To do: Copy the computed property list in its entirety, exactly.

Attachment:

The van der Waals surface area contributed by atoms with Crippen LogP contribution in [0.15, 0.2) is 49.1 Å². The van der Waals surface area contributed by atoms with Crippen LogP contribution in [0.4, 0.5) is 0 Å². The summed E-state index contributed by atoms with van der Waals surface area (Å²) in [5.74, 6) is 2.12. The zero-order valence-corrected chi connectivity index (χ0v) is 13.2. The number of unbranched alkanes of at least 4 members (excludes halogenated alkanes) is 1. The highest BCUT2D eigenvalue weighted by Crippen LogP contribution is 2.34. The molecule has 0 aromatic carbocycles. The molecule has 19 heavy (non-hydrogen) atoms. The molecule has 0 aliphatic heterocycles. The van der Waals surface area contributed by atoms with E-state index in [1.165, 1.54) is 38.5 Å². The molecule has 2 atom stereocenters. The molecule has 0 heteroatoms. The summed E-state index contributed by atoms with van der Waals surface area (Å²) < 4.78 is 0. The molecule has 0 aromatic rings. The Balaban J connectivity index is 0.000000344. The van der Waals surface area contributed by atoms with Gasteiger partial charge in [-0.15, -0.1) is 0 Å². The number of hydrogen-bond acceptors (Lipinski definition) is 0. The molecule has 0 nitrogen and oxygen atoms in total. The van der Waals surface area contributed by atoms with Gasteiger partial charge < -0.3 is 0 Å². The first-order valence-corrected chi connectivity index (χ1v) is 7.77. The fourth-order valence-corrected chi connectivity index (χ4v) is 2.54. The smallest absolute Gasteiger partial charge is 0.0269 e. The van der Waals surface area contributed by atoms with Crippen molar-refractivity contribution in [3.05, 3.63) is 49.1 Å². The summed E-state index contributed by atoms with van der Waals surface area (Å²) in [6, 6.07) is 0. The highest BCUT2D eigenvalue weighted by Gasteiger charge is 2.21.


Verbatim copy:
The van der Waals surface area contributed by atoms with Crippen LogP contribution in [0.15, 0.2) is 49.1 Å². The van der Waals surface area contributed by atoms with Crippen LogP contribution in [0.4, 0.5) is 0 Å². The summed E-state index contributed by atoms with van der Waals surface area (Å²) in [5.74, 6) is 2.12. The zero-order valence-corrected chi connectivity index (χ0v) is 13.2. The number of unbranched alkanes of at least 4 members (excludes halogenated alkanes) is 1. The highest BCUT2D eigenvalue weighted by Crippen LogP contribution is 2.34. The molecule has 0 aromatic carbocycles. The molecule has 19 heavy (non-hydrogen) atoms. The molecule has 0 aliphatic heterocycles. The van der Waals surface area contributed by atoms with E-state index in [1.165, 1.54) is 38.5 Å². The molecule has 2 atom stereocenters. The molecule has 0 heteroatoms. The summed E-state index contributed by atoms with van der Waals surface area (Å²) < 4.78 is 0. The molecule has 0 aromatic rings. The Balaban J connectivity index is 0.000000344. The van der Waals surface area contributed by atoms with Gasteiger partial charge in [-0.15, -0.1) is 0 Å². The number of hydrogen-bond acceptors (Lipinski definition) is 0. The molecule has 0 nitrogen and oxygen atoms in total. The van der Waals surface area contributed by atoms with Gasteiger partial charge < -0.3 is 0 Å². The first-order valence-corrected chi connectivity index (χ1v) is 7.77. The fourth-order valence-corrected chi connectivity index (χ4v) is 2.54. The smallest absolute Gasteiger partial charge is 0.0269 e. The van der Waals surface area contributed by atoms with Crippen molar-refractivity contribution in [3.05, 3.63) is 49.1 Å². The summed E-state index contributed by atoms with van der Waals surface area (Å²) in [6, 6.07) is 0. The highest BCUT2D eigenvalue weighted by Gasteiger charge is 2.21.